I picked up a book on ultralight fishing yesterday by Tim Lilley. His opening line is, “You don’t need heavy tackle to catch heavy fish.” O-k-a-y.
Frankly, it will be a hard sell to get me to go to light-duty line. When I go fishing, I want all the help I can get!
Unless Mr. Lilley changes my mind, I think turning in my tackle for the puny line he suggests, will be along the nature of “… prying my cold, dead fingers from ….”
What is Ultralight Fishing?
Tim Lilley is specific: no more than 6 lb. test line and using lures weighing no more than 1/4 of an ounce! He uses rods of various lengths, depending on the situation.
How Does it Work?
The thing I note throughout the book is that Tim Lilley “reads the water.” People who do this well, are great anglers — no matter what they use for tackle.
He is all for returning to the scene of earlier fishing trips. He says that you learn by seeing the same stream/pond/river at differing states of water depth.
Learning to Read the Water
Predator fish have scoped out their habitat and found great places to lie in wait for their dinner to stroll by. Lilley asserts: If you catch one fish in a great place, another will take its place. Therefore, cast your line there again.
There are variables that we can’t control; but over time, those same spots where you have been successful, will be successful again.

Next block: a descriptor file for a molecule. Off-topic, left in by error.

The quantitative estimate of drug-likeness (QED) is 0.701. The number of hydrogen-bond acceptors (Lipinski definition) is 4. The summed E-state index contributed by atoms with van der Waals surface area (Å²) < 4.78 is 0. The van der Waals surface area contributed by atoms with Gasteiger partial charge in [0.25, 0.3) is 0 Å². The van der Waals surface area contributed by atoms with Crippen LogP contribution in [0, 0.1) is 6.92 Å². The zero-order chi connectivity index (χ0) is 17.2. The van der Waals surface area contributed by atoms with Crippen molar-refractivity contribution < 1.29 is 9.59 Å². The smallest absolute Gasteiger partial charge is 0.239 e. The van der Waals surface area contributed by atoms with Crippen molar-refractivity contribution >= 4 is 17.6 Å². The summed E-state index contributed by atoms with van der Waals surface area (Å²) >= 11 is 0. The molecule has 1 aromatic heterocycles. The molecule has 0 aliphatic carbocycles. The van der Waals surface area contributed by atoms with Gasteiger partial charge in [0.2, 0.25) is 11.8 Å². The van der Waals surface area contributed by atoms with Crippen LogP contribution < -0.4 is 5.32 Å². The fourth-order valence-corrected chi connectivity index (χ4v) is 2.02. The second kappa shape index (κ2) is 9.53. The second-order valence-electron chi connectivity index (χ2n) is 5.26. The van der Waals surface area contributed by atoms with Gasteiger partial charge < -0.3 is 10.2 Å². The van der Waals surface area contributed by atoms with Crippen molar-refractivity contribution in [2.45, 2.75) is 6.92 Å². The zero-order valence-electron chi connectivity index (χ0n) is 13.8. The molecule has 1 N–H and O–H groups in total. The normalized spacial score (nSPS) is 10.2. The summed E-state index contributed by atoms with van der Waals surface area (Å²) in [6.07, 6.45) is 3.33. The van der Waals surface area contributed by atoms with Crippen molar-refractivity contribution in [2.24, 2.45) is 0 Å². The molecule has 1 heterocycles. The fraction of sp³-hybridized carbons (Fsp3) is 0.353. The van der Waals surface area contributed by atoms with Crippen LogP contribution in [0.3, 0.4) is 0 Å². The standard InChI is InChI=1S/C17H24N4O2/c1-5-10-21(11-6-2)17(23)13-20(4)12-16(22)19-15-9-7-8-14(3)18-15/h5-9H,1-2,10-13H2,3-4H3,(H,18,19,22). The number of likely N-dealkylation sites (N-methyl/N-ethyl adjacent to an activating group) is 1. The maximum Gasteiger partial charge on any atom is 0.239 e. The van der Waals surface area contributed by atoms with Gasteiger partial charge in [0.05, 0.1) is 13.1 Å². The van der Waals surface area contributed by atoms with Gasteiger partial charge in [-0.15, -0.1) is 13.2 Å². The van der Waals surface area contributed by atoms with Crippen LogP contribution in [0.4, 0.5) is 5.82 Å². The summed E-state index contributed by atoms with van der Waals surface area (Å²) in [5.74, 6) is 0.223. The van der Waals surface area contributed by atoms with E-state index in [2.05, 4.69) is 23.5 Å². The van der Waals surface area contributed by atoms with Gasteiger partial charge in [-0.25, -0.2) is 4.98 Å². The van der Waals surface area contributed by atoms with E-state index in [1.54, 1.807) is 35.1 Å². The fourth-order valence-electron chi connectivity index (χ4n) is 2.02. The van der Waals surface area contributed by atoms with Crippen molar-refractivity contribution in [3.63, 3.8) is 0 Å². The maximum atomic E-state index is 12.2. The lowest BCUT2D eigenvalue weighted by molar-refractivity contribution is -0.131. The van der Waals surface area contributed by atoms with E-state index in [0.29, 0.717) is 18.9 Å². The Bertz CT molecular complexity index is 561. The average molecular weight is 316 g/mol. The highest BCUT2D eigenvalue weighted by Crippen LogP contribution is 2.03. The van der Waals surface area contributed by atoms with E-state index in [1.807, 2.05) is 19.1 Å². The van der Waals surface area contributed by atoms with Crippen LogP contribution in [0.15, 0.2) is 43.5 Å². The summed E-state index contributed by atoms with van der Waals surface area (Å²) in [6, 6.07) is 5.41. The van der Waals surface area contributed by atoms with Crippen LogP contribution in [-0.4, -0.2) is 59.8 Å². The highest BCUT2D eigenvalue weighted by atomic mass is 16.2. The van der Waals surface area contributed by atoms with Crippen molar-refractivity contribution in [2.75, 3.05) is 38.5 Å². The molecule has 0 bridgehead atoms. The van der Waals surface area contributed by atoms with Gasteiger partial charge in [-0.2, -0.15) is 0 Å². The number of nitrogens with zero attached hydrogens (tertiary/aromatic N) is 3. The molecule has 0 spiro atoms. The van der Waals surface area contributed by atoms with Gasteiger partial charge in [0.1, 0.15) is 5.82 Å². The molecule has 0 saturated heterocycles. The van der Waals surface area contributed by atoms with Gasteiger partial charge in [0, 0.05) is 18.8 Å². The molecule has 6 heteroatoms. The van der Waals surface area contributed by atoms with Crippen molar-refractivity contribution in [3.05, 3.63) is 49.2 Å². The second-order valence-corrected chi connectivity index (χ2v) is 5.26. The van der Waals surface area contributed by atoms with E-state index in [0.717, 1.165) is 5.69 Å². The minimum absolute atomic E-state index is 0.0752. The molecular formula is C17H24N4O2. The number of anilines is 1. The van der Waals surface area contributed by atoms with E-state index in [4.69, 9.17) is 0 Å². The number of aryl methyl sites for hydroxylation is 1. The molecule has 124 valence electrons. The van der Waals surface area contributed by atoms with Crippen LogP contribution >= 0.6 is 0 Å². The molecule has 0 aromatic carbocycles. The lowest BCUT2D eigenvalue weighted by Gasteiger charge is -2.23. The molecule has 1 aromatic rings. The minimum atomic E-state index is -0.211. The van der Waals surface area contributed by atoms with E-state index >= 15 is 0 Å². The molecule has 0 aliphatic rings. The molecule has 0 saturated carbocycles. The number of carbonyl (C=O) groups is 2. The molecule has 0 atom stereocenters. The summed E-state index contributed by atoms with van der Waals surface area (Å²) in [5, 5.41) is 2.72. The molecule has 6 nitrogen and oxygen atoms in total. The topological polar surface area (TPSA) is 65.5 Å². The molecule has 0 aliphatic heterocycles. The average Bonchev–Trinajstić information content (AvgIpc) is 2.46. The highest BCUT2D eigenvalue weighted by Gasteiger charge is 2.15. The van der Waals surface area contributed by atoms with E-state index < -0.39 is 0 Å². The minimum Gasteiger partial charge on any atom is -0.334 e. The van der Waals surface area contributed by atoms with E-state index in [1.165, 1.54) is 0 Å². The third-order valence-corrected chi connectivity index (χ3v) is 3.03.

Like humans, fish find a great spot to get a meal and they return there time and again.
Lakes and Ponds
Mr. Lilley makes an excellent point that fish like particular kinds of cover in lakes and ponds: “brush piles, weedlines, flats, bluffs, rocky banks, flooded trees.”
Once you can consistently find these hiding places in the lakes or ponds you regularly fish, you can generalize this knowledge to unknown bodies of water. Why was a fish in that spot?
When you figure out why fish are where they are – in your regular fishing places – you can transfer this knowledge to unknown bodies of water and become a more consistently successful angler.
From: Ultralight Fishing, Tim Lilley, Creative Publishing, 2005.
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